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The Clockwork General

CommandoDude's page

265 posts. No reviews. No lists. No wishlists. 1 alias.




Right now I am planning to make a CG Dwarven Battlecleric of Cayden Cailen Travel/Ferocity(Strength).

At first I was planning on taking two levels of Barbarian for the Rage class feature (+4 STR to help on hits and damage during combat) but the DM pointed out I would be unable to cast spells during rage.

Plus the fact that at later levels I'll have a significant dearth of rage rounds and less access to higher level cleric spells.

There was also the possibility of a 1 level dip into Fighter for Bonus feats and Heavy Armor proficiency.

So, is multiclassing worth it? I saw the new combo classes Paizo released for testing and got approval from DM to use them. One of them was a Fighter/Cleric (Warpriest I think it was?) Would that be better? (Didn't really look tempting because I like the Regular Cleric's domains).


My party started Kingmaker in March of 2012; tonight we finally completed our Kingmaker adventure. The party slew Nyrissa (who went from OP to chump in the span on one Anti-Magic Field spell) and saved the Stolen Lands! The Kingdom of Anatoray is safe and free to flourish.

Did I enjoy this campaign path? Very much so. Although it's my first Pathfinder campaign, so only 4e to compare it to. (I could make a whole thread comparing the two systems, but that is another idea)

Was this the campaign path I wanted? ...Yes...but no.

There were two things that Kingmaker was selling me on in the players handbook. One, you get to BUILD A KINGDOM. Two, there's a civil war which happens, and it's going to be a BIG DEAL. As it turns out? The latter is a Red Herring and the former is a broken mini game that honestly started out cool but rapidly became unfun.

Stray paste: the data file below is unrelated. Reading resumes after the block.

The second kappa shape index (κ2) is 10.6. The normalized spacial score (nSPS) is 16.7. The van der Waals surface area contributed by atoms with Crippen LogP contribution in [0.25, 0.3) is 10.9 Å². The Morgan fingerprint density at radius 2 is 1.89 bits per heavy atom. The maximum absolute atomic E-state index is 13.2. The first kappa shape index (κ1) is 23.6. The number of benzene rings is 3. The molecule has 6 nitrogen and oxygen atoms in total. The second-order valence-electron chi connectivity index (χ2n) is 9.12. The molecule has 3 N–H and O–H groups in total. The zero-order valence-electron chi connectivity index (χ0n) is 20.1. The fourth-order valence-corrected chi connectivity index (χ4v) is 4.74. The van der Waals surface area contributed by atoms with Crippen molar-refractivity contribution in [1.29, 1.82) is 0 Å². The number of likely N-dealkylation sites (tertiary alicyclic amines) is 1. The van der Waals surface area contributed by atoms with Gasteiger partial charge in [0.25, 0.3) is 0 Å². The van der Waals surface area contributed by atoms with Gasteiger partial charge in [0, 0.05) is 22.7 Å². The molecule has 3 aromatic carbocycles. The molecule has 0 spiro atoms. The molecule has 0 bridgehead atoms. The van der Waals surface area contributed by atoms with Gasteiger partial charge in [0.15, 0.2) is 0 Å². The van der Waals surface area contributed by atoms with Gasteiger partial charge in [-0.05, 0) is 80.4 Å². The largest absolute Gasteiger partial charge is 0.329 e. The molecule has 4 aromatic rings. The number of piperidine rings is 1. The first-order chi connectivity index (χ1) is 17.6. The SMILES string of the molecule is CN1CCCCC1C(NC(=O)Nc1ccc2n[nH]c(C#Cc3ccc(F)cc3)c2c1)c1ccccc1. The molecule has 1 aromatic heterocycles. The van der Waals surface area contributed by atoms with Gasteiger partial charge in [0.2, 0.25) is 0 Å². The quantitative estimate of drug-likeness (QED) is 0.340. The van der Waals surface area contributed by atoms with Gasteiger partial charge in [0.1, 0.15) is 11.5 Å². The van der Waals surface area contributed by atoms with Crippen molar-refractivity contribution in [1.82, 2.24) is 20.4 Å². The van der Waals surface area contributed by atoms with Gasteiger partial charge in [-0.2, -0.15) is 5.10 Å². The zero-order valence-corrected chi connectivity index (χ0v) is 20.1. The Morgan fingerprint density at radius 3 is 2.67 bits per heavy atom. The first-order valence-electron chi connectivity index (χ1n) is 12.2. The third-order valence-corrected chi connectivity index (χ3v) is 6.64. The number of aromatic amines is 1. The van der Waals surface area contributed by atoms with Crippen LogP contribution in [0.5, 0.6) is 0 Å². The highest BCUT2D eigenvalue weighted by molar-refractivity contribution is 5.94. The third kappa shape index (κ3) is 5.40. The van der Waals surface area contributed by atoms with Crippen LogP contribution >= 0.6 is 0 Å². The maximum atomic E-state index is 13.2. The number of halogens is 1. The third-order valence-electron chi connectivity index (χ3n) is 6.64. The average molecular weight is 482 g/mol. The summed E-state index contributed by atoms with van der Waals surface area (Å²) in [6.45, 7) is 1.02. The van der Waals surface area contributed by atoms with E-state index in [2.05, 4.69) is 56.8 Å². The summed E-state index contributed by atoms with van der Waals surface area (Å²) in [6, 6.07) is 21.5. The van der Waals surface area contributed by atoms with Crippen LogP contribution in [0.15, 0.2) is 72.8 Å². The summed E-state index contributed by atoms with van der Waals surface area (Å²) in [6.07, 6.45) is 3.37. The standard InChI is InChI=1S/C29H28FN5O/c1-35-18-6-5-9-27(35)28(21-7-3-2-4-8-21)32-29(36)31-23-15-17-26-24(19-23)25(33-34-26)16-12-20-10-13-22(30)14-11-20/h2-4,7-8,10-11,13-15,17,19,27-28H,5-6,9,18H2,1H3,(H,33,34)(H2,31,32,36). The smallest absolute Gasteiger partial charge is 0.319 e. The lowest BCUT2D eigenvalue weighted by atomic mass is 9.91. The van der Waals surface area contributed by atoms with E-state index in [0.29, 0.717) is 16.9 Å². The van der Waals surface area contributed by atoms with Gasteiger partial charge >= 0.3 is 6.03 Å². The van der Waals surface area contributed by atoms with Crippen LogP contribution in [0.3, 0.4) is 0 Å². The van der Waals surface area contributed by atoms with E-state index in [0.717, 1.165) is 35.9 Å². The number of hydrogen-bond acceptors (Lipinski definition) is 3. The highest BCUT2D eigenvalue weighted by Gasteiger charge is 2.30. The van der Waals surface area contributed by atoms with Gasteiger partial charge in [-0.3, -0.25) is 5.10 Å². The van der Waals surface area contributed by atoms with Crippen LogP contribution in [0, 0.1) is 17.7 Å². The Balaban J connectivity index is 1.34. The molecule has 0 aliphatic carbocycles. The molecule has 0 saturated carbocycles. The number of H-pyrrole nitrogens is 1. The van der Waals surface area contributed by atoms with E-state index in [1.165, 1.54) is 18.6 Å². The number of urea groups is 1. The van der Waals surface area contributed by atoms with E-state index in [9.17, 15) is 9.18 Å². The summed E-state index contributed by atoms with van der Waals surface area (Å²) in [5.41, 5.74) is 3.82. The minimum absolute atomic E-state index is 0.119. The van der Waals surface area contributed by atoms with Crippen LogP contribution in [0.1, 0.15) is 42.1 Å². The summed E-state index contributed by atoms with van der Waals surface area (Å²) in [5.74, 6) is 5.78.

Here are my three major complaints about this campaign which I think Paizo should have done.

1) Nyrissa. I don't like her as a BBEG (Big Bad Evil Guy). She detracts from the 'Kingdomesque' setting, and she's entirely too passive a villain for my taste (though I recognize there was much foreshadowing of her through various 'agents' she cultivated to harass the PCs). I think she should've been removed entirely, and book 6 should've been replaced by the Brevic Civil war, with Surtova being set up as the BBEG. The party could've spent a lot more time going back and forth between Brevoy and their Kingdom, having to deal with the political games of the different houses, the issue of their Kingdom's fealty to Brevoy, and the Rostland independence movement.

I think that this Nyrissa plot would have worked MUCH better imo if the party were stuck exploring in the River Kingdoms, and having to deal with the various River Kingdom governments, the impending coming of Nyrissa, and trying to unite a lot of people who don't like each other to deal with her.

Over all. Kingmaker made me think I was going to get Game of Thrones, I didn't get that.

2) Lack of reoccurring characters. Personally, I dislike how Kingmaker treated its NPCs as throwaways who were only ever around for one book. The fact that characters never seemed to STAY relevant severely stymied my and my party's seeming interest in them. The only exceptions were those engineered specifically by our DM to be brought back. (Grigori for instance, became a great nemesis for the King to deal with) I think this case in particular highlights just how much the fun of this campaign depends on the effort put in by the GM.

3) Kingdom building is broken. As a minigame, it's entirely too easy to game and become ridiculous. Plus, the amount of tracking and dice rolling that goes into it sucks up far too much time except for only the most dedicated of micromanaging parties. Not to mention, the actual "mechanics" of the Kingdom matter very little in the course of the campaign, and I felt that the way we shaped our Kingdom did not dramatically affect how things were played (hence the Yes but no earlier). Overall, until Book 5 it felt like our Kingdom existed in a bubble, and only seemed to serve as a base of operations.